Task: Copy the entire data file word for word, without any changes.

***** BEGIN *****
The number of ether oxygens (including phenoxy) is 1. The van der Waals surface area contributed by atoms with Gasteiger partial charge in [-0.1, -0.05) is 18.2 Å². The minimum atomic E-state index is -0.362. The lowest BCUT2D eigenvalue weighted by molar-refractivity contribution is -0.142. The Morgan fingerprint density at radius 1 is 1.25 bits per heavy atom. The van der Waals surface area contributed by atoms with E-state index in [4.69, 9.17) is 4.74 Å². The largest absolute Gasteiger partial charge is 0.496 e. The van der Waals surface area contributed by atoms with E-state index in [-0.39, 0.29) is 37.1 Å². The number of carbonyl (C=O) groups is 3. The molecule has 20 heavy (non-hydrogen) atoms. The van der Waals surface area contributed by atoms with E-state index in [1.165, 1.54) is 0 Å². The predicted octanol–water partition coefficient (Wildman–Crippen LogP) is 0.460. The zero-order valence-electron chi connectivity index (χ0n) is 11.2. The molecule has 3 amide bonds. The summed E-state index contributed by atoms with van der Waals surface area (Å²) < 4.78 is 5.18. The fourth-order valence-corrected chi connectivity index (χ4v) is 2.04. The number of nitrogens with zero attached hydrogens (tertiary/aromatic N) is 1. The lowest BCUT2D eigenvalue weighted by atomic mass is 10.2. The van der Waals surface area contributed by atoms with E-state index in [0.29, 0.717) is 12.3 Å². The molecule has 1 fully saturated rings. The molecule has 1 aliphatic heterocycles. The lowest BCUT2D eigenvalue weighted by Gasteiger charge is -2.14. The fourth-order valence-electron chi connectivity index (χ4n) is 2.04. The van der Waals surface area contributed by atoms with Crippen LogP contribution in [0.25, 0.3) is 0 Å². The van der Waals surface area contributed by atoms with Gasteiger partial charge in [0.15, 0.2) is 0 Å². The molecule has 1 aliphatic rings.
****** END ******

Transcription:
The number of ether oxygens (including phenoxy) is 1. The van der Waals surface area contributed by atoms with Gasteiger partial charge in [-0.1, -0.05) is 18.2 Å². The minimum atomic E-state index is -0.362. The lowest BCUT2D eigenvalue weighted by molar-refractivity contribution is -0.142. The Morgan fingerprint density at radius 1 is 1.25 bits per heavy atom. The van der Waals surface area contributed by atoms with E-state index in [4.69, 9.17) is 4.74 Å². The largest absolute Gasteiger partial charge is 0.496 e. The van der Waals surface area contributed by atoms with E-state index in [-0.39, 0.29) is 37.1 Å². The number of carbonyl (C=O) groups is 3. The molecule has 20 heavy (non-hydrogen) atoms. The van der Waals surface area contributed by atoms with E-state index in [1.165, 1.54) is 0 Å². The predicted octanol–water partition coefficient (Wildman–Crippen LogP) is 0.460. The zero-order valence-electron chi connectivity index (χ0n) is 11.2. The molecule has 3 amide bonds. The summed E-state index contributed by atoms with van der Waals surface area (Å²) < 4.78 is 5.18. The fourth-order valence-corrected chi connectivity index (χ4v) is 2.04. The number of nitrogens with zero attached hydrogens (tertiary/aromatic N) is 1. The lowest BCUT2D eigenvalue weighted by atomic mass is 10.2. The van der Waals surface area contributed by atoms with E-state index in [0.29, 0.717) is 12.3 Å². The molecule has 1 fully saturated rings. The molecule has 1 aliphatic heterocycles. The lowest BCUT2D eigenvalue weighted by Gasteiger charge is -2.14. The fourth-order valence-electron chi connectivity index (χ4n) is 2.04. The van der Waals surface area contributed by atoms with Crippen LogP contribution in [0.25, 0.3) is 0 Å². The van der Waals surface area contributed by atoms with Gasteiger partial charge in [0.15, 0.2) is 0 Å². The molecule has 1 aliphatic rings.